Working Paper No. 628

Job Contact Networks and the Ethnic Minorities

Published: September 14, 2004Pages: 34Keywords: Job Search; Networks; Social Capital; Ethnic Disadvantage JEL-codes: J15; J64

Job Contact Networks and the Ethnic Minorities Harminder Battu, Paul Seaman and Yves Zenou

This paper examines the job finding methods of different ethnic groups in the UK. The theoretical framework shows that less assimilated ethnic unemployed workers are more likely to use their friends and family as their main method of search but they have less chance of finding a job using this method compared to whites and more assimilated ethnic unemployed workers that use formal job search methods (adverts, employment agencies etc.). Using data from the UK Quarterly Labour Force Survey (QLFS), we test these hypotheses. Our empirical findings are consistent with the theory since they suggest that, though networks are a popular method of finding a job for the ethnic minorities, they are not necessarily the most effective either in terms of gaining employment or in terms of the level of job achieved. However, there are important differences across ethnic groups with the Pakistani and Bangladeshi groups and those born outside the UK (the least assimilated), losing out disproportionately from using personal networks.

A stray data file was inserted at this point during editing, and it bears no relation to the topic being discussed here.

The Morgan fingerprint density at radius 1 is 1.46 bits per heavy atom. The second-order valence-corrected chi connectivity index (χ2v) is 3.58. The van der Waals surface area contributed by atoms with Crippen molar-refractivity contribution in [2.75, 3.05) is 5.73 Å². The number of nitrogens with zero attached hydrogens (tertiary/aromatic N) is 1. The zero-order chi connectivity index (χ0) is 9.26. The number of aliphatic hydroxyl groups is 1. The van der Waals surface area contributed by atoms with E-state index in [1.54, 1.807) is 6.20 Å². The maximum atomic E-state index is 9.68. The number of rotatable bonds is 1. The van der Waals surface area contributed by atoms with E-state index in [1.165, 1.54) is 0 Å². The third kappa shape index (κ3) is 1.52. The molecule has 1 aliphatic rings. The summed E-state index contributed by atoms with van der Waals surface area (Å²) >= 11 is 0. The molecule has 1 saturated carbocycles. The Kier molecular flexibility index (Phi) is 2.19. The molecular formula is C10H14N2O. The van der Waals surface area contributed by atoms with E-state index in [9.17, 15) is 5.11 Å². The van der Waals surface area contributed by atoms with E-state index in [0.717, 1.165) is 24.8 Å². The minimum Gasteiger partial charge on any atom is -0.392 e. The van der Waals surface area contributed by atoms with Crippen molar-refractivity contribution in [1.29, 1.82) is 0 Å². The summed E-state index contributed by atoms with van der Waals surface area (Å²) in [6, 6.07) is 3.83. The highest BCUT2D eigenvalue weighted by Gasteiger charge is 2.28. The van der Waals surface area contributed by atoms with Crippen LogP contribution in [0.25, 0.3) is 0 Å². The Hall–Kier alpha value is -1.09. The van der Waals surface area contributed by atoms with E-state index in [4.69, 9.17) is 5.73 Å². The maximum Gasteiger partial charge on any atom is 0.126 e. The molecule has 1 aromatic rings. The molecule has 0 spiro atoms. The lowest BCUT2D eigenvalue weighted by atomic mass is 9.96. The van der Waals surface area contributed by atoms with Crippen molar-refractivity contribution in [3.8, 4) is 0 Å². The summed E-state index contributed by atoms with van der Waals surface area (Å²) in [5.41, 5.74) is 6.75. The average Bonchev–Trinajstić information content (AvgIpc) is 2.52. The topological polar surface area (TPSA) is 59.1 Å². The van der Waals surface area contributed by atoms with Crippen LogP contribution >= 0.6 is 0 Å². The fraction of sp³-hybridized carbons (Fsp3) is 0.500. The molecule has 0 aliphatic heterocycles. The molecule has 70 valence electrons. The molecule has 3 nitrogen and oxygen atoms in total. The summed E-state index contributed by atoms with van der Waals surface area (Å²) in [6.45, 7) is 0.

Sick of Inequality?

An Introduction to the Relationship between Inequality and Health

Sick of Inequality.jpg

In this book Andreas Bergh, Therese Nilsson, IFN and Lund University, and Daniel Waldenström, IFN and Paris School of Economics, France, review the latest research on the relationship between inequality and health. What does inequality mean for our health? Does increasing income inequality affect outcomes such as obesity, life expectancy and subjective well-being?


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